Dynamism, a provider of 3D printing solutions, materials, and consulting expertise located in Chicago, Illinois, was a key collaborator in the company’s TOMO initiative. The Azoth team was introduced to the Ultimaker platforms by Dynamism, and both teams maintain a strategic relationship to push the boundaries of 3D printing.

“The continual support, expertise, and creativity from the Dynamism team allows us to meet the needs of our customers,” said Cochran. “Their help means we can always offer the best solutions, materials, and outcomes.”

3D printed fixture
This automotive fixture is 3D printed with magnet inserts for self-locating the component
3D printed replacement parts
In the event of running out of inventory of a steel injector pin, a polymer replacement can be 3D printed in two days

The results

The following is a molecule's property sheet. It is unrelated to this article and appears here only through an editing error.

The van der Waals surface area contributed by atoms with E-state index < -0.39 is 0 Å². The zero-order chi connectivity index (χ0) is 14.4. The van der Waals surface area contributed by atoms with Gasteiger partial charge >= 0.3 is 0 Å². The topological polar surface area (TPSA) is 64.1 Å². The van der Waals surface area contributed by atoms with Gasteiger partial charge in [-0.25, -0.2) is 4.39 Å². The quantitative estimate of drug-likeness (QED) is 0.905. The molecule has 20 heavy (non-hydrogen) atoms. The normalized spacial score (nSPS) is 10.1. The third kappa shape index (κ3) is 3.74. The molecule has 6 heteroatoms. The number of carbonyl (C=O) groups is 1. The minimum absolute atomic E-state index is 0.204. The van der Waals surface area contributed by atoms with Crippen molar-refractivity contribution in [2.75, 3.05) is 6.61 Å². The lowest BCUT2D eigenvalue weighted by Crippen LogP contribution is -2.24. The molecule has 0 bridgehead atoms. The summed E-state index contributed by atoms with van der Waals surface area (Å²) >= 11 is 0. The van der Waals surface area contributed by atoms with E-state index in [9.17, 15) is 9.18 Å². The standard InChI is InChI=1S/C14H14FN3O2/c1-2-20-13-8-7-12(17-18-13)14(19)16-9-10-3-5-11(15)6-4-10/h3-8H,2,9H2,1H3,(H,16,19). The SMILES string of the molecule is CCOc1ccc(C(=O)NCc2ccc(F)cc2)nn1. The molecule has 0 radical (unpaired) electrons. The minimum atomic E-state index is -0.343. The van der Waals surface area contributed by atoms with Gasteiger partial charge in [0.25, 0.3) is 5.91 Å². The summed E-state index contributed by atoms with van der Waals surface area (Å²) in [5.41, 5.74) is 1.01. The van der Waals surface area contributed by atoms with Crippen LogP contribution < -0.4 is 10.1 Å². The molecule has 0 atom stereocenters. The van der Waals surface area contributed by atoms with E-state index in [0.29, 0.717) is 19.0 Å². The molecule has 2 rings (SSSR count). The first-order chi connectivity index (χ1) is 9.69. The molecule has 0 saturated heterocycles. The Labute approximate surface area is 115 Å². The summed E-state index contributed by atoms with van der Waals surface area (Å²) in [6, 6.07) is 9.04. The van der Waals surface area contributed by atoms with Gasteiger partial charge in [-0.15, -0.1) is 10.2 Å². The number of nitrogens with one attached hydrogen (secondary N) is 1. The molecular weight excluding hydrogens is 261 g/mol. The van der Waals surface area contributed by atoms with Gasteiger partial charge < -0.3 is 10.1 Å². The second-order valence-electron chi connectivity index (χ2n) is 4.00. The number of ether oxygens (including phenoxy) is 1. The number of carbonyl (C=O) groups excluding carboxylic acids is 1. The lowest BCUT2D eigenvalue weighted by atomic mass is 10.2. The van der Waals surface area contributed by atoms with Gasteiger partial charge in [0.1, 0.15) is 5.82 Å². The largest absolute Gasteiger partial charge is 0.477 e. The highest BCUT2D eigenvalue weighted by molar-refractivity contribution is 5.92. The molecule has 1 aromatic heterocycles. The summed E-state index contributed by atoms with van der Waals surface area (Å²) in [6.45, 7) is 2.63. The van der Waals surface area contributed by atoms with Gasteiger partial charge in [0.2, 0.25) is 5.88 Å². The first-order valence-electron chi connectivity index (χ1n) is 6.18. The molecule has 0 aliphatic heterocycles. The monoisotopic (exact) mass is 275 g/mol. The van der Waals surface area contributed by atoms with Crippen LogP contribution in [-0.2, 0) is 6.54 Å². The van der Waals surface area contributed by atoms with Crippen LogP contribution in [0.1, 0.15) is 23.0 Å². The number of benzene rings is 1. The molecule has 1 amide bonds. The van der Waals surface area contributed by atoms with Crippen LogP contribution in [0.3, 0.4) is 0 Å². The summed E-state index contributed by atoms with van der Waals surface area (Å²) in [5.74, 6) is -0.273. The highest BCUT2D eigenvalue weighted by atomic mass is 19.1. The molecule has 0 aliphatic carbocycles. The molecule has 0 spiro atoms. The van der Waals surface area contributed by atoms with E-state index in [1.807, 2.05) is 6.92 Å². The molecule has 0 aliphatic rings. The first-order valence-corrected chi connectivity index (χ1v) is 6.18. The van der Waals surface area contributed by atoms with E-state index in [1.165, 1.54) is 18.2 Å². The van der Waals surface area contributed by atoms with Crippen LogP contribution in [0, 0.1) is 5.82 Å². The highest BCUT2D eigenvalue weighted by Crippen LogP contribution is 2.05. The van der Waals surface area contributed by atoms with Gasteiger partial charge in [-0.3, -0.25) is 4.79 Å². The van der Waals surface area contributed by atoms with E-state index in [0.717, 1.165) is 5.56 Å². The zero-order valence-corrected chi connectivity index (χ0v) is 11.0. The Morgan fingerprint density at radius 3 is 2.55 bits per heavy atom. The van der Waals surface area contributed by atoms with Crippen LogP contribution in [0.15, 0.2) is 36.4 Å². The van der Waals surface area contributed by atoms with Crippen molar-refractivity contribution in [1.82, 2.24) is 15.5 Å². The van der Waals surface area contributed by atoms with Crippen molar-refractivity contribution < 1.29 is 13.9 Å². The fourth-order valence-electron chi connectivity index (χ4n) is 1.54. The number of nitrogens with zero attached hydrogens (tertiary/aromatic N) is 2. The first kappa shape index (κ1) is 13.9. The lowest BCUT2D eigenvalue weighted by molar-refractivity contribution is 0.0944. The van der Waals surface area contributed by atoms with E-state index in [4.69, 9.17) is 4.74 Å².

Each part produced by Azoth is delivered with a proven business case for the customers. Depending on the part, the business case can be quite different.

“Our approach disrupts the status quo in a positive way for our customers,” said Sheerer. “When we transitioned a simple wear pad part to additive with Ultimaker, it resulted in $30,000 in cost savings for the customer. That is what we call a business case.”

The ability to rapid prototype parts is also a part of the work done by the Azoth team. For some prototype cutter parts, the customer would typically have them CNC machined in steel, which took 12-14 weeks. The Azoth team had plastic prototypes that could be used for a direct, accurate fit and checked within one day. Azoth’s results speak for themselves. They are regularly achieving cost reductions of 50-90%.